(Clicking any of the underlined text in blue will take you to a reference on it.)
Plato once said “Philosophers should be kings, and kings philosophers.” I would amend that to say “Politicians should be scientists, and scientists should be politicians.”
Dr. James E. Hansen, whose 2009 book, “Storms of My Grandchildren,” is the best description so far of global warming and climate change, has updated earlier projections in a paper published today by the National Academy of Sciences. Dr. Hansen gave us a preview in an August 3rd Washington Post opinion piece titled “Climate change is here – and worse that we thought.” Dr. Hansen blames human-caused climate change for the increasing frequency and intensity of extreme weather events, including the European heat wave of 2003, the Russian heat wave of 2010, drought in Texas in 2011 and this extremely hot summer.
Dr. Hansen puts it this way:
“These weather events are not simply an example of what climate change could bring. They are caused by climate change. The odds that natural variability created these extremes are minuscule, vanishingly small. To count on those odds would be like quitting your job and playing the lottery every morning to pay the bills.”
The science stating the obvious, that infinite growth on a finite Earth is impossible, and that collisions with natural limits might be catastrophic, has been around and accessible to non-scientists for many decades. The 1972 book, “The Limits to Growth” by a group of MIT scientists, laid out projections of resource consumption whose rose exponentially and then collapsed when various wells ran dry. Their conclusions were widely publicized, producing some wringing of hands among decision makers, but very little action to head off catastrophe.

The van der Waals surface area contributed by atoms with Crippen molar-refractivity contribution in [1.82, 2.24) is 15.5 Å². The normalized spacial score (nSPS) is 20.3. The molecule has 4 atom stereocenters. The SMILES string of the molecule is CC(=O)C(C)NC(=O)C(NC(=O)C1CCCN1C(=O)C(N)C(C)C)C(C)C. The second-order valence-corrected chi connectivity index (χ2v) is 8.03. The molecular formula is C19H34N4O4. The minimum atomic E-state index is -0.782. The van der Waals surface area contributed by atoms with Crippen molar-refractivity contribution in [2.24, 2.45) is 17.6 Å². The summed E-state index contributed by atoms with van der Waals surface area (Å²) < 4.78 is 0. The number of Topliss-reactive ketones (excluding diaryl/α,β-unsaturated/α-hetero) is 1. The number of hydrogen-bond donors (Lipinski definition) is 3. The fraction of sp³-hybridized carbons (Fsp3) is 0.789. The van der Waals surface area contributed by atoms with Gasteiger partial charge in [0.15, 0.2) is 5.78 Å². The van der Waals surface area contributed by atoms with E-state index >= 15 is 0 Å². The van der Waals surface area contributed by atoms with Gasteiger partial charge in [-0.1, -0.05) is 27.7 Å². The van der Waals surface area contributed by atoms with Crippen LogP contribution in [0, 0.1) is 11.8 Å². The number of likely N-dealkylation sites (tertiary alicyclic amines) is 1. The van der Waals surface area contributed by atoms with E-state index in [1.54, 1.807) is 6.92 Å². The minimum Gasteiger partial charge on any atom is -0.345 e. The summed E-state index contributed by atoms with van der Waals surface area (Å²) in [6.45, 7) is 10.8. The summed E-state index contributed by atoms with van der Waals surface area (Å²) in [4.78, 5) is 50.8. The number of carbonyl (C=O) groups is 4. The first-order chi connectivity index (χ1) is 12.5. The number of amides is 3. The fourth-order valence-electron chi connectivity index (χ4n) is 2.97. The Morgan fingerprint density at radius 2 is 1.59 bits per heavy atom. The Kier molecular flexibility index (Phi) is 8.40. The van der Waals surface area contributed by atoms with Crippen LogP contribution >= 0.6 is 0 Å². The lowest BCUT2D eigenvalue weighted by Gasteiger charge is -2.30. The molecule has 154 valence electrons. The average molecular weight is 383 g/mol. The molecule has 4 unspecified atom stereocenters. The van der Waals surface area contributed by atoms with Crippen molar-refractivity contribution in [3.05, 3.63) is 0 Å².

We have explored in earlier posts developments in psychology and neuroscience which tend to explain American citizens’ refusals to pay attention to big developments, like human caused climate change, which threaten great future pain, in favor of worrying about paying this month’s gas bill and meeting other immediate personal issues. American Presidents should be held to a higher, fiduciary, standard, one looking past immediate crises to the county’s health decades or even centuries ahead. You think of Lincoln fighting to prevent the American experiment of government “of the people, by the people, and for the people from perishing from the Earth” instead of just letting the seceding Southern states go their own ways.
How do recent Presidents stack up in protecting our country’s future from environmental crises? For Jimmy Carter, ignorance is a good excuse for his aborted plans to tear down Rocky Mountains to make coal gas and tar sands oil. The science is much clearer in 2012; ignorance is no longer a presidential shield, but still Barack Obama and other recent Presidents have done very little to guard the American future. Obama’s cap-and-trade plans would not have reduced American greenhouse gas production much; they died anyway in a Congress wearing very effective climate-change and consumption-reduction blinders.
It will take political courage for the next President to begin pulling us back from the abyss, and the 2012 campaign has been light on courage. We, and our children, desperately need a President who will look with a scientist’s clear eyes at the damage hydrocarbon consumption is doing, and then lead the rest of us on a crusade to protect our collective future.
Image by Юкатан (Own work) [Public domain], via Wikimedia Commons